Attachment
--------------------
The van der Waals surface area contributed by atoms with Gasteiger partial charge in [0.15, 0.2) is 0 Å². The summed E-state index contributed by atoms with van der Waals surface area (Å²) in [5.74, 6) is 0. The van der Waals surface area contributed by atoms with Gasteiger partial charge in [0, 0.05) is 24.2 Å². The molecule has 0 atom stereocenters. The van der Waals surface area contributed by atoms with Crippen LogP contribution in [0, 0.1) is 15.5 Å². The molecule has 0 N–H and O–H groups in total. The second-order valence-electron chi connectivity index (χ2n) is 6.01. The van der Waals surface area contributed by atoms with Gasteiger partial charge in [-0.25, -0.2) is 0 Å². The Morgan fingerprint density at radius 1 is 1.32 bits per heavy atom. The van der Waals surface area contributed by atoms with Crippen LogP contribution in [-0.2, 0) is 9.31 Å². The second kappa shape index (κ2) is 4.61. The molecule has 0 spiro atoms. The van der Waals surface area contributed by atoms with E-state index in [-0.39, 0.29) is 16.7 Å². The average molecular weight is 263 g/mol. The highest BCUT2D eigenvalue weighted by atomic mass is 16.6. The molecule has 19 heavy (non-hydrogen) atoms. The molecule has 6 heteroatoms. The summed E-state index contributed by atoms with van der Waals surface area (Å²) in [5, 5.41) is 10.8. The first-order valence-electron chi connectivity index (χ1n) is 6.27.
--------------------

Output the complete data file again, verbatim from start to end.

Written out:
The van der Waals surface area contributed by atoms with Gasteiger partial charge in [0.15, 0.2) is 0 Å². The summed E-state index contributed by atoms with van der Waals surface area (Å²) in [5.74, 6) is 0. The van der Waals surface area contributed by atoms with Gasteiger partial charge in [0, 0.05) is 24.2 Å². The molecule has 0 atom stereocenters. The van der Waals surface area contributed by atoms with Crippen LogP contribution in [0, 0.1) is 15.5 Å². The molecule has 0 N–H and O–H groups in total. The second-order valence-electron chi connectivity index (χ2n) is 6.01. The van der Waals surface area contributed by atoms with Gasteiger partial charge in [-0.25, -0.2) is 0 Å². The Morgan fingerprint density at radius 1 is 1.32 bits per heavy atom. The van der Waals surface area contributed by atoms with Crippen LogP contribution in [-0.2, 0) is 9.31 Å². The second kappa shape index (κ2) is 4.61. The molecule has 0 spiro atoms. The van der Waals surface area contributed by atoms with E-state index in [-0.39, 0.29) is 16.7 Å². The average molecular weight is 263 g/mol. The highest BCUT2D eigenvalue weighted by atomic mass is 16.6. The molecule has 19 heavy (non-hydrogen) atoms. The molecule has 6 heteroatoms. The summed E-state index contributed by atoms with van der Waals surface area (Å²) in [5, 5.41) is 10.8. The first-order valence-electron chi connectivity index (χ1n) is 6.27.